Carlin has also received roughly $32,648 in PAC money so far. Her opponent, Pope, has received $45,152 from PACs.

Drake, in the 21st Judicial District, might face consequences from campaign finance due to his committee structure for fund raising and campaign management.

According to the Code of Judicial Conduct, Canon 7, Part A, Item 6, “a judge or judicial candidate shall refrain from inappropriate political and campaign activity, to the extent permitted by these canons.”

Item 6 reads - Personally solicit or personally accept campaign contributions.

Drake is listed as his campaign committee chair on his 30-day finance report.

Judge’s races usually employ a committee to do their fund raising for them, to avoid issues with the Code of Judicial Conduct item represented above. A member of the Baton Rouge judiciary member submitted a complaint, against Drake's campaign, to the ethics board re: campaign finance.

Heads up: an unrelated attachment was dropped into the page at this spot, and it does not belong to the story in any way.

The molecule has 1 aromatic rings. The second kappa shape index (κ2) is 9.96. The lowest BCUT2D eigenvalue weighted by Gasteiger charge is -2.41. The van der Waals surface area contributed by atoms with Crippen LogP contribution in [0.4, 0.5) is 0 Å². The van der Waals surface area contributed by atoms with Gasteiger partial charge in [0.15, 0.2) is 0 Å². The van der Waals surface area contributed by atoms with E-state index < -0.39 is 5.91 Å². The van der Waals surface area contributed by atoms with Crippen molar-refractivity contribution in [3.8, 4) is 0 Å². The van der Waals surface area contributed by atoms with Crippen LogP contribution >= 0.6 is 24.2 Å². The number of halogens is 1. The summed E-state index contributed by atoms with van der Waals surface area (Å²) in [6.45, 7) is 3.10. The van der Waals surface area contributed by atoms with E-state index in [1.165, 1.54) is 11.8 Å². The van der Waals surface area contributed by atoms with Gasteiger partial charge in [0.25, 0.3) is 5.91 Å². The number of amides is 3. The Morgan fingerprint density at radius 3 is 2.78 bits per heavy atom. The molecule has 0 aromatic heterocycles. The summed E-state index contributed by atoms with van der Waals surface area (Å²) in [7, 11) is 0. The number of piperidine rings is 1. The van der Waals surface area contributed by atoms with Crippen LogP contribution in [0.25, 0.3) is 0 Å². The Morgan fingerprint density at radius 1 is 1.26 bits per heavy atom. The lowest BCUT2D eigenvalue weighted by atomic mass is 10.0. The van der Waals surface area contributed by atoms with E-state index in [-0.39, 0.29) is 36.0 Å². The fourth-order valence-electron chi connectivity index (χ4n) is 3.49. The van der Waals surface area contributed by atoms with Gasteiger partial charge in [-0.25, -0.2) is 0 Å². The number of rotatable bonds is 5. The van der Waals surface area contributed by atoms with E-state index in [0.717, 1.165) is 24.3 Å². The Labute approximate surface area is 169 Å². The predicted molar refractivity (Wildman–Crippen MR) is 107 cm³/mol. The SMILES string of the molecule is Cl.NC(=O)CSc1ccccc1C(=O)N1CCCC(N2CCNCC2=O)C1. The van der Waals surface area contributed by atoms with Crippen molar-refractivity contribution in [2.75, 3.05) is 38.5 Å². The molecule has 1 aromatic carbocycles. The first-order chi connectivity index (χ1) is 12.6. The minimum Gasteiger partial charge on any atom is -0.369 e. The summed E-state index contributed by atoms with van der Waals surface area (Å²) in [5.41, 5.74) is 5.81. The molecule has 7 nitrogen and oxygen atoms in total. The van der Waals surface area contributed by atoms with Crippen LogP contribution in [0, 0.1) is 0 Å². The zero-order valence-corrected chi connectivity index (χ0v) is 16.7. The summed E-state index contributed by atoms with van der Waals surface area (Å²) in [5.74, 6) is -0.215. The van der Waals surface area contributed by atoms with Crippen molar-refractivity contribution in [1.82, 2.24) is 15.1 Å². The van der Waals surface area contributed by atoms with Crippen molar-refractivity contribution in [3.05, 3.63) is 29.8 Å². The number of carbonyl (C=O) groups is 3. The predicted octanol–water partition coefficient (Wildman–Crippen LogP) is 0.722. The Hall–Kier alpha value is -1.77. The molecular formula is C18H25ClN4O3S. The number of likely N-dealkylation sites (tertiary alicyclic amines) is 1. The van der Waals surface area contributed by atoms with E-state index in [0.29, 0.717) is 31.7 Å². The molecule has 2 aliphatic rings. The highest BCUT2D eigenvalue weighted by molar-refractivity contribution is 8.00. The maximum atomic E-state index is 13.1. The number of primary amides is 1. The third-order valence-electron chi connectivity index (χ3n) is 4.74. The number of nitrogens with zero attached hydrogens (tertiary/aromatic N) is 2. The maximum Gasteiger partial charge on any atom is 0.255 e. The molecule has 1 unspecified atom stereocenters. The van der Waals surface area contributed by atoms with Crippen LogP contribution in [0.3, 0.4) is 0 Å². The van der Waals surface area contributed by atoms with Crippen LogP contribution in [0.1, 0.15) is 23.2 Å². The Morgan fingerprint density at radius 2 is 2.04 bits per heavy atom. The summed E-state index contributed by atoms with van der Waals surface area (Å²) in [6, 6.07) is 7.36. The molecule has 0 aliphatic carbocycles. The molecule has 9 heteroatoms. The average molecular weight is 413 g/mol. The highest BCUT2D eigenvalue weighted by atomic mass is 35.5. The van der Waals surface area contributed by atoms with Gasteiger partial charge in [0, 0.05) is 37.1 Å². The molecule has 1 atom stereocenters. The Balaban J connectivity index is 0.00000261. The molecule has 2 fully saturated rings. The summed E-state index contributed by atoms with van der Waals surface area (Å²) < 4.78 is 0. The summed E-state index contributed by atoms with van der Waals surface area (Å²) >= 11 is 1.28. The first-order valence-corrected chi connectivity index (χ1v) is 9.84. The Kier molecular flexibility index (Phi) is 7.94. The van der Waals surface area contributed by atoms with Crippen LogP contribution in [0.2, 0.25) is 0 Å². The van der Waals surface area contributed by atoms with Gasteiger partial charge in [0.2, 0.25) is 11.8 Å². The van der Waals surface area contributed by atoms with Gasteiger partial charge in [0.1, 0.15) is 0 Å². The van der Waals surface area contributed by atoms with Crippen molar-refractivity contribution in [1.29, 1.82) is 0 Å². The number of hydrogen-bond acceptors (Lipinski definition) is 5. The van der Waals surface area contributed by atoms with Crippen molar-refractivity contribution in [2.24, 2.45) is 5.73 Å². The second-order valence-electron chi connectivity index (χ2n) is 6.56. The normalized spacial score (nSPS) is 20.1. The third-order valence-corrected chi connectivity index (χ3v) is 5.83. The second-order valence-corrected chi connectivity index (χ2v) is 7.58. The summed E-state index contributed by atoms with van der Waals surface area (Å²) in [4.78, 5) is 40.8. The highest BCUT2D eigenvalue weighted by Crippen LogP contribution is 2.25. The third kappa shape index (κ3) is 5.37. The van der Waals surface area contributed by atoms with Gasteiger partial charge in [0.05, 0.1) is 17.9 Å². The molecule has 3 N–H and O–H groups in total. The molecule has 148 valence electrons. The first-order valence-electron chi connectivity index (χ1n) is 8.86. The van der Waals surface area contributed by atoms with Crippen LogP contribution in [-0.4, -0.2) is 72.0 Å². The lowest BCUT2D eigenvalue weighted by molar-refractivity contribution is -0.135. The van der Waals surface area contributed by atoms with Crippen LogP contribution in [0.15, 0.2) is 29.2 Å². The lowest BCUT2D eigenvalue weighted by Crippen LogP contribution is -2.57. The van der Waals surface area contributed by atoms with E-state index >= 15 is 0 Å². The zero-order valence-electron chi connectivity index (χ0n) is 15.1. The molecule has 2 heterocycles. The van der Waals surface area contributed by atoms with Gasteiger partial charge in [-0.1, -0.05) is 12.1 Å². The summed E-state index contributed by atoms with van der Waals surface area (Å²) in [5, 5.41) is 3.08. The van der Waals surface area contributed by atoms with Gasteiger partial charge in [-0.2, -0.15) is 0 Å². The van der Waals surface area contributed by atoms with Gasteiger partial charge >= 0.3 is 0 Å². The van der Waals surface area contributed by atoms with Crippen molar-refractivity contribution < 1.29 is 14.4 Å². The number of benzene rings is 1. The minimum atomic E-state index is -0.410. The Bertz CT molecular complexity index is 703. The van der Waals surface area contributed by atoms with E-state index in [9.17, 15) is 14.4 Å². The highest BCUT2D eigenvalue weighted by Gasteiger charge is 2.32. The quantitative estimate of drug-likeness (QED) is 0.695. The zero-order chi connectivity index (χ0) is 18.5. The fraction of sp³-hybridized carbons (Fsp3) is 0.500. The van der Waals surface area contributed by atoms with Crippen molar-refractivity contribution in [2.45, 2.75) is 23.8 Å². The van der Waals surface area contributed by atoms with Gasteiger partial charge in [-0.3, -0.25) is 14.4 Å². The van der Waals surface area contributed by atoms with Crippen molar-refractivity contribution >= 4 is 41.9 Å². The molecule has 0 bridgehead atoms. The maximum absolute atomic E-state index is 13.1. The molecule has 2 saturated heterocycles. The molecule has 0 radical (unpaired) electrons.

Finances for other local races are listed below:

House District 71 (30-day)

Lori Callais

  • Raised: $3,821.40
  • Spent: $2,120.75
  • Remaning: $7,598.28

Jonathan Davis

  • Raised: $17,085
  • Spent: $10,573.85
  • Remaining: $6,511.15

Ivy Graham

  • Raised: $37,969.15
  • Spent: $21,873.30
  • Remaning: $7,063.31

Buddy Mincey

  • Raised: $74,616.06
  • Spent: $47,756.08
  • Remaining: $65,862.51

Robert Poole

  • Raised: $2,594.72
  • Spent: $2,467.01
  • Remaining: $127.71

House District 95 (30-day)

Sherman Mack

  • Raised: $28,300
  • Spent: $20,636.02
  • Remaining: $13,254.41

Robin Parrott

  • Raised: $11,849.25
  • Spent: $2,925.22
  • Remaining: $8,412.93

BESE District 6 (30-day)

Vickie Auguste

  • Raised: $893.00
  • Spent: $893.00
  • Remaining: $0.00

Clara Hart

  • No report found

Ronnie Morris

  • Raised: $34,625.00
  • Spent: $5,217.08
  • Remaining: $47,707.92

Gregory Spiers

  • Raised: $6,159.95
  • Spent: $1,738.43
  • Remaining: $4,323.57


District 1 (30-day)

Jeff Ard